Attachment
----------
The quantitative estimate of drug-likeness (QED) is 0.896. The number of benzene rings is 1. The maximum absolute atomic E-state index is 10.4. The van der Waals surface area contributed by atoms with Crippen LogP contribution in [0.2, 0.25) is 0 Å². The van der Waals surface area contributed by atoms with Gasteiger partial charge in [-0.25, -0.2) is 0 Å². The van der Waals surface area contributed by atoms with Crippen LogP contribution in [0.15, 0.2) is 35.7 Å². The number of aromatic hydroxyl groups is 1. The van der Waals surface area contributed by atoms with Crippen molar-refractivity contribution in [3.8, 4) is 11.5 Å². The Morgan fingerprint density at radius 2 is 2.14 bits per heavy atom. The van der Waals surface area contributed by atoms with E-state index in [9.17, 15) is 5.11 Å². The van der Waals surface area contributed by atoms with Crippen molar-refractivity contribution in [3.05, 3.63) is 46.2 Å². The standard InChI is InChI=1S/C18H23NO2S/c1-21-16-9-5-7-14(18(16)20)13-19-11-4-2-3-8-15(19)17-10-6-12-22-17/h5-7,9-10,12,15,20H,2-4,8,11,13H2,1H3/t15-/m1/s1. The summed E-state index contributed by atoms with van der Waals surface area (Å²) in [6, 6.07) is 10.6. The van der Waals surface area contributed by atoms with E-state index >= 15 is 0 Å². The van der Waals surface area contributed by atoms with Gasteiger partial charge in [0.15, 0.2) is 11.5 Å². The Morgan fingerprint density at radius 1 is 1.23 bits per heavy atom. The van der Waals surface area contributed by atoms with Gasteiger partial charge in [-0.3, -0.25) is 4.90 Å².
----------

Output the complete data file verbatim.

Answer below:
The quantitative estimate of drug-likeness (QED) is 0.896. The number of benzene rings is 1. The maximum absolute atomic E-state index is 10.4. The van der Waals surface area contributed by atoms with Crippen LogP contribution in [0.2, 0.25) is 0 Å². The van der Waals surface area contributed by atoms with Gasteiger partial charge in [-0.25, -0.2) is 0 Å². The van der Waals surface area contributed by atoms with Crippen LogP contribution in [0.15, 0.2) is 35.7 Å². The number of aromatic hydroxyl groups is 1. The van der Waals surface area contributed by atoms with Crippen molar-refractivity contribution in [3.8, 4) is 11.5 Å². The Morgan fingerprint density at radius 2 is 2.14 bits per heavy atom. The van der Waals surface area contributed by atoms with E-state index in [9.17, 15) is 5.11 Å². The van der Waals surface area contributed by atoms with Crippen molar-refractivity contribution in [3.05, 3.63) is 46.2 Å². The standard InChI is InChI=1S/C18H23NO2S/c1-21-16-9-5-7-14(18(16)20)13-19-11-4-2-3-8-15(19)17-10-6-12-22-17/h5-7,9-10,12,15,20H,2-4,8,11,13H2,1H3/t15-/m1/s1. The summed E-state index contributed by atoms with van der Waals surface area (Å²) in [6, 6.07) is 10.6. The van der Waals surface area contributed by atoms with E-state index >= 15 is 0 Å². The van der Waals surface area contributed by atoms with Gasteiger partial charge in [0.15, 0.2) is 11.5 Å². The Morgan fingerprint density at radius 1 is 1.23 bits per heavy atom. The van der Waals surface area contributed by atoms with Gasteiger partial charge in [-0.3, -0.25) is 4.90 Å².